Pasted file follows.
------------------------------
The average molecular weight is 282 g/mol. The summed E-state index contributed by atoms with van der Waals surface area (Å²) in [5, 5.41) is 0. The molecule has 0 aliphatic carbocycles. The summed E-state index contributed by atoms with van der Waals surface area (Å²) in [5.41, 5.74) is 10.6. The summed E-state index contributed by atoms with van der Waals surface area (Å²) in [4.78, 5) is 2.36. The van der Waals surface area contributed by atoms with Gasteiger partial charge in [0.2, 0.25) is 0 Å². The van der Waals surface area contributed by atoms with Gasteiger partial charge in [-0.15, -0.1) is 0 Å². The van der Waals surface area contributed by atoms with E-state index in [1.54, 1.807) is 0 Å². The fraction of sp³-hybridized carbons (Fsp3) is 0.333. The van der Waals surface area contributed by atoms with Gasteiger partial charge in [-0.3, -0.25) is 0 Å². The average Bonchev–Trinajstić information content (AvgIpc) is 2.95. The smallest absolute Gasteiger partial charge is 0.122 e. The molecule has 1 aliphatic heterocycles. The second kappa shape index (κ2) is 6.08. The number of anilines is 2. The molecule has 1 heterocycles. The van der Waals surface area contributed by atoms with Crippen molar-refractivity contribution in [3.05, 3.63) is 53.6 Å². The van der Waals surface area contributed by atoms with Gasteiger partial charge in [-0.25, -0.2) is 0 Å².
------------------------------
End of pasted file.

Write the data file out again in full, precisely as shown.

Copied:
The average molecular weight is 282 g/mol. The summed E-state index contributed by atoms with van der Waals surface area (Å²) in [5, 5.41) is 0. The molecule has 0 aliphatic carbocycles. The summed E-state index contributed by atoms with van der Waals surface area (Å²) in [5.41, 5.74) is 10.6. The summed E-state index contributed by atoms with van der Waals surface area (Å²) in [4.78, 5) is 2.36. The van der Waals surface area contributed by atoms with Gasteiger partial charge in [0.2, 0.25) is 0 Å². The van der Waals surface area contributed by atoms with Gasteiger partial charge in [-0.15, -0.1) is 0 Å². The van der Waals surface area contributed by atoms with E-state index in [1.54, 1.807) is 0 Å². The fraction of sp³-hybridized carbons (Fsp3) is 0.333. The van der Waals surface area contributed by atoms with Gasteiger partial charge in [-0.3, -0.25) is 0 Å². The average Bonchev–Trinajstić information content (AvgIpc) is 2.95. The smallest absolute Gasteiger partial charge is 0.122 e. The molecule has 1 aliphatic heterocycles. The second kappa shape index (κ2) is 6.08. The number of anilines is 2. The molecule has 1 heterocycles. The van der Waals surface area contributed by atoms with Crippen molar-refractivity contribution in [3.05, 3.63) is 53.6 Å². The van der Waals surface area contributed by atoms with Gasteiger partial charge in [-0.25, -0.2) is 0 Å².